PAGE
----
A loss for all Americans—even the ones who don’t realize it
Like so many other Americans across the country, I am mourning US Associate Justice Ruth Bader Ginsburg, who died last month due to complications from metastatic pancreatic cancer. She was 87.
As a soft-spoken firebrand and feminist icon, Ginsburg leaves a titanic influence on the law, a legacy unmatched by any other jurists. A feisty octogenarian on the Supreme Court bench, she became a pop-culture phenom, her image on T-shirts and mugs, with a 2018 film depicting Ginsburg’s life as an attorney inspiring a whole new wave of girls to follow in her footsteps.
She followed in the footsteps of a legal giant, too. Ginsburg was called the Thurgood Marshall of the 1970s women’s movement. In referring to Marshall in a 2014 interview, she said, “He was my model as a lawyer.” Referencing the landmark 1954 SCOTUS decision Brown v. Board of Education of Topeka, Ginsburg added, “You mentioned that I took a step-by-step, incremental approach; well, that’s what he did until he had those building blocks to end separate-but-equal.”
One of Ginsburg’s famous dissents was the 2007 case, Ledbetter v. Goodyear Tire and Rubber Company, regarding gender discrimination. Lilly Ledbetter argued pay disparity because of her gender, citing it as a violation of Title VII of the Civil Rights Act of 1964. A 5–4 vote favored Goodyear; Ginsburg wrote the dissenting opinion, stating, “Pay disparities often occur, as they did in Ledbetter’s case, in small increments; cause to suspect that discrimination is at work develops over time. Comparative pay information, moreover, is often hidden from the employee’s view.” In a bold move, Ginsburg read her dissent publicly from the bench. In 2009, President Barack Obama signed the Lilly Ledbetter Fair Pay Act, making it easier for women to challenge wage discrimination.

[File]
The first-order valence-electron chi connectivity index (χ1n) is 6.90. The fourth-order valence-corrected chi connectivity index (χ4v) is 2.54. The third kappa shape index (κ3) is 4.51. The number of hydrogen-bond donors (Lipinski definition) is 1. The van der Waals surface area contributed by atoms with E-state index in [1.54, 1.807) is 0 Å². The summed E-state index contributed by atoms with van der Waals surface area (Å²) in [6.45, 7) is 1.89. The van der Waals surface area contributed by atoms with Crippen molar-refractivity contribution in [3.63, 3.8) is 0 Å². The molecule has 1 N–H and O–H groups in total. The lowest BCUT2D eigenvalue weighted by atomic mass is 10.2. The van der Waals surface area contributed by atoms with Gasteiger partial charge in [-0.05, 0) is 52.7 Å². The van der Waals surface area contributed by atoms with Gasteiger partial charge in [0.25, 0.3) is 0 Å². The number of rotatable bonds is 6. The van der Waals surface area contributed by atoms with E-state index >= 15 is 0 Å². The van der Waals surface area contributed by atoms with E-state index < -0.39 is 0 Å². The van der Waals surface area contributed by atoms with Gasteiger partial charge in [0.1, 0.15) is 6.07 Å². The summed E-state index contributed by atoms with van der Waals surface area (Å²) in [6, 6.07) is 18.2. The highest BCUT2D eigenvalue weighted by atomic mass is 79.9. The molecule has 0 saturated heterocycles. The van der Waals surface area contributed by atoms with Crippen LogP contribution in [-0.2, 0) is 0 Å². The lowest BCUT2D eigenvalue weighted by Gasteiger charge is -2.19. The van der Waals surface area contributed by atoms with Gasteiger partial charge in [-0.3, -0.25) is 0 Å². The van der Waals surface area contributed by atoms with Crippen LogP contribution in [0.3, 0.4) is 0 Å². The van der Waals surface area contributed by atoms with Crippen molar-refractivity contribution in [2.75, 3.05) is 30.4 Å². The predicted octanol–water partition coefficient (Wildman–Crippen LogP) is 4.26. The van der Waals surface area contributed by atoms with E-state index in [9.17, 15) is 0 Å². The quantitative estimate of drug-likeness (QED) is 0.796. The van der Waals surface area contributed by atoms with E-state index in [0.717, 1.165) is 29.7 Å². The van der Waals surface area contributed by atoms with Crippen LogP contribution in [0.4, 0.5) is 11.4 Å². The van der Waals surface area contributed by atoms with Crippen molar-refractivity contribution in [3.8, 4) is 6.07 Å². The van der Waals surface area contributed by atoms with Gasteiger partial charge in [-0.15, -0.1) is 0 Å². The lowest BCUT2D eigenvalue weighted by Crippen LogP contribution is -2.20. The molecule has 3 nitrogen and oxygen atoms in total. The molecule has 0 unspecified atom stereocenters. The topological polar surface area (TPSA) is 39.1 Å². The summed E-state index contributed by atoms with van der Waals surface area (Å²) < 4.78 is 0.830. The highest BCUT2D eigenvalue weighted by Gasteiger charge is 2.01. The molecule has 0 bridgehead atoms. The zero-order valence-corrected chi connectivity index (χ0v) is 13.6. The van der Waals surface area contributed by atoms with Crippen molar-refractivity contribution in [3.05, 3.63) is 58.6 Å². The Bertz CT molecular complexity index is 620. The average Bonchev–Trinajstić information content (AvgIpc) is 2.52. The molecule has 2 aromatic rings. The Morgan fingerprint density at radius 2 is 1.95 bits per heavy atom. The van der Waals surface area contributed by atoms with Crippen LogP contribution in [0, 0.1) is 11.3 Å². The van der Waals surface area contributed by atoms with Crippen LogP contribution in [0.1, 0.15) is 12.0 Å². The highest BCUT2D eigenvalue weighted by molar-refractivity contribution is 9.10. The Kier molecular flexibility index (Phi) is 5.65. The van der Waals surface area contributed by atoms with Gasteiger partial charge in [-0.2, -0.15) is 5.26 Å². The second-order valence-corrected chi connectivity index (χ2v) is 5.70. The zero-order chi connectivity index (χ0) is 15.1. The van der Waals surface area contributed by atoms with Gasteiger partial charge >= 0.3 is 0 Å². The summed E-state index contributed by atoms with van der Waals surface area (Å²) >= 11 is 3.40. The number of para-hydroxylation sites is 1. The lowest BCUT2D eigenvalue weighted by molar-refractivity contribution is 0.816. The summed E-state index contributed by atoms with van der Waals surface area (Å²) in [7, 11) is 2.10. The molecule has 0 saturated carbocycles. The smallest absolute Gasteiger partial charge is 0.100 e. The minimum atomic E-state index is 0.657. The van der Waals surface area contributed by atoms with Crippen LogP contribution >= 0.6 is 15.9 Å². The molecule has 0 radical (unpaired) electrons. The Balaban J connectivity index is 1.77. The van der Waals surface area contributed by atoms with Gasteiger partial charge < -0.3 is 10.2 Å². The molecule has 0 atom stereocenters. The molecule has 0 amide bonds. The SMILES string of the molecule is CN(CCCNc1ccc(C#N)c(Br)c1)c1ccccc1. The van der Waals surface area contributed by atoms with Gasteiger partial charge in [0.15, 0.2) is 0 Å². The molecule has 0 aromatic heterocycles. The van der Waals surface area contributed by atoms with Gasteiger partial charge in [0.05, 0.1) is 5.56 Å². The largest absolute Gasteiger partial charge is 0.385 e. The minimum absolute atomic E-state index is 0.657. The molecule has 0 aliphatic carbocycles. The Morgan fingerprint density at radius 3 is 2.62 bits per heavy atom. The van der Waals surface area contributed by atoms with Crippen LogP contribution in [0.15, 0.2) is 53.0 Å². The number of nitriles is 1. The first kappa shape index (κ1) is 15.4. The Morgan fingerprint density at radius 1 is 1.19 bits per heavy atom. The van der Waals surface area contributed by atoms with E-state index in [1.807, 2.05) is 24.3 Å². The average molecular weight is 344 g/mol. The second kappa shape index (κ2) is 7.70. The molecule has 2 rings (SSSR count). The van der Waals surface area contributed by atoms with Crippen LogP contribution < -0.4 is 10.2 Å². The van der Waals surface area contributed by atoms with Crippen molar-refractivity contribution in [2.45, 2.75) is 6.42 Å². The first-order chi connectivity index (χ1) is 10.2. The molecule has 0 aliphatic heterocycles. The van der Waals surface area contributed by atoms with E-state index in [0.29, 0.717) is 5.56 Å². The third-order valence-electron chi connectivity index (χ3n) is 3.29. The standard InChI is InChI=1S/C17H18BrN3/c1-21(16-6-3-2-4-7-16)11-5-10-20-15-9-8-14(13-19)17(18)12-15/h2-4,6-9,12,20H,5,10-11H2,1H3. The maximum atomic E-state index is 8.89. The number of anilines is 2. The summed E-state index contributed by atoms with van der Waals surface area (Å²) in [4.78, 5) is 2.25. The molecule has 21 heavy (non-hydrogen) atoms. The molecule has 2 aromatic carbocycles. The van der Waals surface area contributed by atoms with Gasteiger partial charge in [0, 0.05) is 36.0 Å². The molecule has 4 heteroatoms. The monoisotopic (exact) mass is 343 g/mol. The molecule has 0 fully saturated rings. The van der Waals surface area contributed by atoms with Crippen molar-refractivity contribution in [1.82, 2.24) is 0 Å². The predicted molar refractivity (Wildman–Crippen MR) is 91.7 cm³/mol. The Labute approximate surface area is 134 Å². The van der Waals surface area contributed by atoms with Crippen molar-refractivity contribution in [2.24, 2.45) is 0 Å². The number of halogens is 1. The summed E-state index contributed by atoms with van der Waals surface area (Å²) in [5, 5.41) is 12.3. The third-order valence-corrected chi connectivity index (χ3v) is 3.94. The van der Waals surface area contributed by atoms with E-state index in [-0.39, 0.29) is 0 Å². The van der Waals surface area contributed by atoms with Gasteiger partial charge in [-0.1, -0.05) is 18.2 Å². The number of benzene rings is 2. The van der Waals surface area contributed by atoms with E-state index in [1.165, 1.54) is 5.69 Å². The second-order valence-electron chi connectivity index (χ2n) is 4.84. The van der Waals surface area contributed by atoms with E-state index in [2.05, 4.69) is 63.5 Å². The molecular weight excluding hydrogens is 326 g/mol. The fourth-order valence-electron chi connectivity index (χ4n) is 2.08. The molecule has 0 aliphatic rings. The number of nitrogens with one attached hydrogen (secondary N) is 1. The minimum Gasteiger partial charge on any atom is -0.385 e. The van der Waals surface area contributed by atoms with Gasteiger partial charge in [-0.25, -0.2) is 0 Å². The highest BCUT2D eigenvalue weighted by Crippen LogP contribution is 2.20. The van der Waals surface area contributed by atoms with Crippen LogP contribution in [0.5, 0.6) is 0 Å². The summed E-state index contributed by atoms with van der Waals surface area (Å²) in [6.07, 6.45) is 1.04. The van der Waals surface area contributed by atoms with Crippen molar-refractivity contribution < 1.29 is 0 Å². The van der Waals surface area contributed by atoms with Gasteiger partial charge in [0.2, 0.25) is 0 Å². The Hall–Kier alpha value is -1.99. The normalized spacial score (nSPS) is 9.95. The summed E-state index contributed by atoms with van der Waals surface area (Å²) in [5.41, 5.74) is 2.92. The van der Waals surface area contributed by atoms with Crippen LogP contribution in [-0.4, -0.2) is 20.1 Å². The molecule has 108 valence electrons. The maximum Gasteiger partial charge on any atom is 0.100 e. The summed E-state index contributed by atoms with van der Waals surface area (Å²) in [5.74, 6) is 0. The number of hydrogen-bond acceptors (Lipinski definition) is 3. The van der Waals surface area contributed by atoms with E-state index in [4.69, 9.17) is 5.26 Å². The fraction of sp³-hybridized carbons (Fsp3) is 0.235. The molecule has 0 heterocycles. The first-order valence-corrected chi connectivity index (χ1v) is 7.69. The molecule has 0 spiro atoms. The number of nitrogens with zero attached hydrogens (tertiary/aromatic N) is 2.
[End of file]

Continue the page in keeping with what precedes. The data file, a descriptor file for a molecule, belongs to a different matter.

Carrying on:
Ginsburg fought not only for women’s rights but also LGBTQ+ rights (Obergefell v. Hodges), African American voting rights (Shelby County v. Holder), the rights of persons with disabilities (Olmstead v. L.C.), and environmental justice (Earth v. Laidlaw Environmental Services), for starters. Her lens on justice was intersectional before the word became popular, in part because of her identifying with a persecuted group.
“My heritage as a Jew and my occupation as a judge fit together symmetrically,” Ginsburg said in a 2004 speech at the US Holocaust Memorial Museum. The first Jewish woman to sit on the Supreme Court, she died on the eve of Rosh Hashanah, the Jewish new year; according to Jewish tradition, one who dies on this high holiday is a “tzaddik,” a person of great righteousness. “The demand for justice runs through the entirety of Jewish history and Jewish tradition,” she said in the same 2004 speech. “I take pride in and draw strength from my heritage.”
Ginsburg’s death comes as a crushing blow to those of us who believe in building a multicultural democracy and a participatory government, where protests are understood as a citizen’s First Amendment right. As Ginsburg is laid to rest, a fierce fight has unfolded over her successor at a time of intense political polarization, and just weeks away from a presidential election. In her final days, Ginsburg reportedly told her granddaughter, My most fervent wish is that I will not be replaced until a new president is installed. But as this column goes to print, the president is about to announce his nominee to fill the seat.
As this battle ensues, thousands of women have gathered at vigils across the country to mourn and celebrate the life and work of this feminist icon and trailblazer. Ginsburg’s 27 years on the nation’s high court as a preeminent litigator played an epic role in advancing women’s rights, gender equity, and civil rights. She was a voice for all Americans whose advocacy for justice was unwavering, and she will be forever recognized for it. As Ginsburg said in a 2015 interview, she “would like to be remembered as someone who used whatever talent she had to do her work to the very best of her ability. And to help repair tears in her society, to make things a little better.”
Rev. Irene Monroe can be heard on the podcast and standing Boston Public Radio segment ALL REV’D UP on WGBH (89.7 FM). Monroe’s syndicated religion columns appear and the Boston voice for Detour’s African American Heritage Trail. She is a s a Visiting Researcher in the Religion and Conflict Transformation Program at Boston University School of Theology.